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Student film award-winners showcased at Saint Francis’ 29th annual Student Art Exhibition

By Michael Summers

michael_summers@fortwaynereader.com

Fort Wayne Reader

2005-03-21


Animation isn’t easy. The process is painstakingly slow. Hours of work can go into a five second sequence, and the number of details that have to be taken into account can boggle the mind.

Students at the University of Saint Francis’ School of Creative Arts have gone through that process, and audiences can check out the results at the opening of Saint Francis’ 29th annual Student Art Exhibition on April 2nd at the Ian and Mimi Rolland Art Center on Leesburg Road. Winners from the recent 2nd annual Saint Francis Film Festival, which showcased some of the best work to come out of the university’s School of Creative Arts, will be shown in the screening room during the opening.

Most of the films are relatively short, falling between four and eight minutes. It may not seem long, but the student films manage to tell a simple, concise story within its limits. “In a typical television drama, eight minutes is about the time to the first commercial break,” says Jane Martin, associate professor at the University of Saint Francis’ School of Creative Arts. “If you can make a really good film in eight minutes, that’s a good start.”

Categories included Animation and Live Action. There’s also a third category for Walk/Run cycles and Special Effects. These are usually half-minute snippets featuring a character walking or a special effects project from a particular class. “They have a particles and dynamics class where they learn how to create things like explosions and smoke,” Martin says. “Computer-generated explosions and smoke, of course.”

Most of the films were class projects, and represent the first extended piece of work by their creators. But talk to a few of the students whose work is being shown, and they’ll tell you that even some of those 30-second snippets require a huge amount of work.

Matt Ecenbarger, a sophomore with three pieces in the festival (he snagged an award for his entry in the Walk/Run Cycle category), estimates that his animated feature — a 3:10 minute piece called “Broken Solitude,” about a robot whose creator dies so he builds another robot to pass knowledge along to — took him over 50 hours to create. By the end of filming, he says, the models were falling apart. And having to keep track of all the little details was more difficult than he imagined. “My one monster’s walk-cycle, his eye kind of morphs a little through it, because it’s hard to keep an exact shape as you’re tracing through 30 sheets of paper,” Ecenbarger says of his award-winning piece.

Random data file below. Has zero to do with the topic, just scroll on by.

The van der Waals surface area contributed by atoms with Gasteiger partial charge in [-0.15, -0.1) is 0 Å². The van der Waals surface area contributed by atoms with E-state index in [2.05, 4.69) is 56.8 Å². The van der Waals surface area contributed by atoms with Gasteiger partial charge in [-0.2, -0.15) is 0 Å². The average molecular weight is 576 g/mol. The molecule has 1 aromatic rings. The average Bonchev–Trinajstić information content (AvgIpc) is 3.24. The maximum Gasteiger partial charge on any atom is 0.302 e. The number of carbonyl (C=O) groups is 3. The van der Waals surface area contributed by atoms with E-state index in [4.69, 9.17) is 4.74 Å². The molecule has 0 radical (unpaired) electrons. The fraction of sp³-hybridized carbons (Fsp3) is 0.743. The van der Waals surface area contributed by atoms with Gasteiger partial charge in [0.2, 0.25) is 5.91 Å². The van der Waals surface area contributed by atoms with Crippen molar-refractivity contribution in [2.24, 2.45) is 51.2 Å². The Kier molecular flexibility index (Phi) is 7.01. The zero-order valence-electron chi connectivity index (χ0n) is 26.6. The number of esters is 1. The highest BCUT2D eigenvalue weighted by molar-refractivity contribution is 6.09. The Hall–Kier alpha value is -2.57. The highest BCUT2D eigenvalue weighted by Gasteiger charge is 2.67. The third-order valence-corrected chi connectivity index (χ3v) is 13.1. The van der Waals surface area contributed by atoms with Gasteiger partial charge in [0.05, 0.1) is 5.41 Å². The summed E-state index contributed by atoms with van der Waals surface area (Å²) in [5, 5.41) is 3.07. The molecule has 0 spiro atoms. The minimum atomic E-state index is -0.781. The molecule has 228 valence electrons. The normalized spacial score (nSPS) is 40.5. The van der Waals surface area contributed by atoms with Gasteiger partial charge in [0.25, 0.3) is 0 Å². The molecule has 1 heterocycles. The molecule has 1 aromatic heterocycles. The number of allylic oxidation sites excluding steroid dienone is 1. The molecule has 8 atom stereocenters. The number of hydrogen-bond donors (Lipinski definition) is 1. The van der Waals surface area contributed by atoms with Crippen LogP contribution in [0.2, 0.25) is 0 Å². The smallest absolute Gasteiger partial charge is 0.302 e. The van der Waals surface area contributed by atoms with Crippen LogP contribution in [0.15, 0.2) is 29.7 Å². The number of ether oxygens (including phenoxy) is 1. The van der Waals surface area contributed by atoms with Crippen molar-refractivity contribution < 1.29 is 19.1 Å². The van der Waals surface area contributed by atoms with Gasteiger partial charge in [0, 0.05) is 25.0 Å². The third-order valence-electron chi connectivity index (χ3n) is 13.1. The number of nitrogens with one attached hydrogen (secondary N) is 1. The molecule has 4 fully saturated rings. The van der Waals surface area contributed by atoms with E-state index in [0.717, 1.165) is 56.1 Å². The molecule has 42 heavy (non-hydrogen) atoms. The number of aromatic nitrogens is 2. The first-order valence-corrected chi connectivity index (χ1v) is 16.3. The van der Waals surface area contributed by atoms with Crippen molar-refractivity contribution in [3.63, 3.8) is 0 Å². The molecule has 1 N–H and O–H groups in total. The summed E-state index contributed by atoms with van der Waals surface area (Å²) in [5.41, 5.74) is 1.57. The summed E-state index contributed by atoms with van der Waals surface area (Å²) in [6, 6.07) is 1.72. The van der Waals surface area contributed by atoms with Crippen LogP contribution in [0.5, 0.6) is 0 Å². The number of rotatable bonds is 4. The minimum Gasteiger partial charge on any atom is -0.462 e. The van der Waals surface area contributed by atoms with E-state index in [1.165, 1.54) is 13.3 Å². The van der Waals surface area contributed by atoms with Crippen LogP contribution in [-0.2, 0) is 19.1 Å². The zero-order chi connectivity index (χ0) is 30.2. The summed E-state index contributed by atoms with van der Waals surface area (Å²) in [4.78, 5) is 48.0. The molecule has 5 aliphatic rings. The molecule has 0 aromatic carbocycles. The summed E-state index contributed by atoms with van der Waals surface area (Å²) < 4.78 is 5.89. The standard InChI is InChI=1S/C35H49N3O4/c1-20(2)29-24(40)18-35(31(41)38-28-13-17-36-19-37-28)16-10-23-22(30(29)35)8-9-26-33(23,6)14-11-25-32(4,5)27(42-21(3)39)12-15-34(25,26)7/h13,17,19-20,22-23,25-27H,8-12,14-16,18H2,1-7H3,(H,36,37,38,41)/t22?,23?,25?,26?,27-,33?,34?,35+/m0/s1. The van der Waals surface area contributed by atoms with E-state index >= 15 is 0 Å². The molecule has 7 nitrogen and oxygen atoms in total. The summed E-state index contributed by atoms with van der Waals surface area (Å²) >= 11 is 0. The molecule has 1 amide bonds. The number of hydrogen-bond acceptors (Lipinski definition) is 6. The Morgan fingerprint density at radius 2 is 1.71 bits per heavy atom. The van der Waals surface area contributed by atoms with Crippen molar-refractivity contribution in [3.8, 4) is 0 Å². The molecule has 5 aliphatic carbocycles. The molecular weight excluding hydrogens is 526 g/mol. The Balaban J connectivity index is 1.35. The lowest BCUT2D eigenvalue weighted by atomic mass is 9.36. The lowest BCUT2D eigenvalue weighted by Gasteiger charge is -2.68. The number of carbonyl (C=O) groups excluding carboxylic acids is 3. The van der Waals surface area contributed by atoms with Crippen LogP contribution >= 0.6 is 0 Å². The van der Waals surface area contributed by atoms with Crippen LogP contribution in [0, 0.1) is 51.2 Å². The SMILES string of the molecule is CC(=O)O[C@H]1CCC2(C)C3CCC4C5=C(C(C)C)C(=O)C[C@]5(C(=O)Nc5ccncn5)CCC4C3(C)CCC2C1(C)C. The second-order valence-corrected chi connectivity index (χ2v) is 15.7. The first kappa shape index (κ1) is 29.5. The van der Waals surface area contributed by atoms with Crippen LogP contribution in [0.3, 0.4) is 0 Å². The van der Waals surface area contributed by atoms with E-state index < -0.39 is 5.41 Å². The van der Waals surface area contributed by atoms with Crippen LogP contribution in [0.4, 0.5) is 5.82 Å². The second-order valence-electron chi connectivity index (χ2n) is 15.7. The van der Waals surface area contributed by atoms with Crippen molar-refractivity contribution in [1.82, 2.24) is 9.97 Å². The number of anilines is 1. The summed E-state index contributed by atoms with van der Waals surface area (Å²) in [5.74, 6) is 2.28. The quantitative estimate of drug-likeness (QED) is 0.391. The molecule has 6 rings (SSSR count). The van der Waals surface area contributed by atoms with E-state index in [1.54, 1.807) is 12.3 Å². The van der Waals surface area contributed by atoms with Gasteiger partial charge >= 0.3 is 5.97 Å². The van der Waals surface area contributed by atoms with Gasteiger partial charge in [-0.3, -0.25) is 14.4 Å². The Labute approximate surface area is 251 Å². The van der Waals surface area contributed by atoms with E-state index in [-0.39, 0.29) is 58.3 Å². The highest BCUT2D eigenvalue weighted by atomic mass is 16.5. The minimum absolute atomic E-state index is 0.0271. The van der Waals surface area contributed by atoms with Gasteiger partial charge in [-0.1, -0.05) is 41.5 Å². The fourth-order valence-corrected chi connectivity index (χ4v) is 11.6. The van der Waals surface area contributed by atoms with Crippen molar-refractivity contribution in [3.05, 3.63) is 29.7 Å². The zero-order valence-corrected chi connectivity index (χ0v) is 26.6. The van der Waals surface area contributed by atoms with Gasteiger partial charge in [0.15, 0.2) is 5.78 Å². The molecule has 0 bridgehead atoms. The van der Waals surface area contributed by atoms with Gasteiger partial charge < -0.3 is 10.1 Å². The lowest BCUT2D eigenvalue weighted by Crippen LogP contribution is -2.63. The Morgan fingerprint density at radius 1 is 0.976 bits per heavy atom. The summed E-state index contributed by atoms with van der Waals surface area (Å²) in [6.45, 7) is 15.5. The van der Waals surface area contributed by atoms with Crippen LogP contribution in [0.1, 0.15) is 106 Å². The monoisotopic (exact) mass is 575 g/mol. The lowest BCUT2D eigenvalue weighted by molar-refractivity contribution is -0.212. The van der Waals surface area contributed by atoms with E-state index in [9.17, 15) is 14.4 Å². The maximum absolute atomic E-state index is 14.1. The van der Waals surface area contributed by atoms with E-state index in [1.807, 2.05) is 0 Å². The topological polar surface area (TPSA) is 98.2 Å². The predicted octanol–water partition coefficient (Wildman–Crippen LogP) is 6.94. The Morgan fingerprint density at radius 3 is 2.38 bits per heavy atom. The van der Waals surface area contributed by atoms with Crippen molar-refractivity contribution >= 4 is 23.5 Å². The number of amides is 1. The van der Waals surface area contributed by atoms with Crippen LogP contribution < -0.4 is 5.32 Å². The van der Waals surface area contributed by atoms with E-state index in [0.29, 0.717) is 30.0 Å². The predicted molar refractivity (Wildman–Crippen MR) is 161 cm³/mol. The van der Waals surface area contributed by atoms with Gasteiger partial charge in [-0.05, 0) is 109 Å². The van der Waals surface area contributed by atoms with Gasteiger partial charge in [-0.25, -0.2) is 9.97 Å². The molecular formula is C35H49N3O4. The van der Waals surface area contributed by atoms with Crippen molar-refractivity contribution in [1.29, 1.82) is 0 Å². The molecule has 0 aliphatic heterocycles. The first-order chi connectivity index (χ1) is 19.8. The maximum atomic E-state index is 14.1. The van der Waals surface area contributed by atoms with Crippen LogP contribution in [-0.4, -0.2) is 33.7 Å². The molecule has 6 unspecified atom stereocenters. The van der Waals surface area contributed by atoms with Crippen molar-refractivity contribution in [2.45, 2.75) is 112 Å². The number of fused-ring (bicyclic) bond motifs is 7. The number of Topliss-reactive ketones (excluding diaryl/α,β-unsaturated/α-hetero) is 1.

Chris Barngrover’s entries in the film festival include a stop-motion animated piece called “@#&%!” and a computer animation composite with real footage called “Robot Games.” He says that when he started his projects, he knew it was going to be tough, but he didn’t realize exactly how much of his time would be swallowed up taking care of the details. “If it’s not lit right, it’s not going to look real,” he says. “It took me a whole semester to make five seconds of a robot running. Those little things make the whole film.”

Going through the slow process of creating an animated piece can try anyone’s patience, but many agree that it’s essential. Chris Studabaker, whose animated piece “Reciprocity in Pink and Blue” won first place in the Animation Category (and who was also one of the co-creators of the “Bio-Crisis” serial which ran in FWR last fall), talks about the importance of doing preproduction work before even starting on the animation. “I think that’s a problem you get into with student films sometimes,” Studabaker says. “People are so eager to get on the computer and start making something, that they forget, or try to skip past, some of those earlier steps. But it’s a process that just builds on itself, and if you don’t have a solid foundation, and a story for that, then you’ve already set limitations on yourself.”

After all that work comes the true test — your project may have fulfilled all the course requirements and passed with flying colors in the classroom, but how is it going to play with an audience not made up of family, friends, and fellow students? That’s where the film festival comes in. “The opportunity to show it in a theater really gives the students a little bit more than we can offer them (in the classroom),” says Jane Martin.

Most of the filmmakers we talked to said they were looking forward to seeing the audience’s reaction… sort of. “Right now, I’m okay,” laughs Chris Barngrover. “Once I’m in there watching it with them…”

The student films will be shown during the opening of the University of Saint Francis’ 29th Annual Student Art Exhibition, April 2nd, 6 pm – 9 pm, at the Ian and Mimi Rolland Art Center on Leesburg Road.

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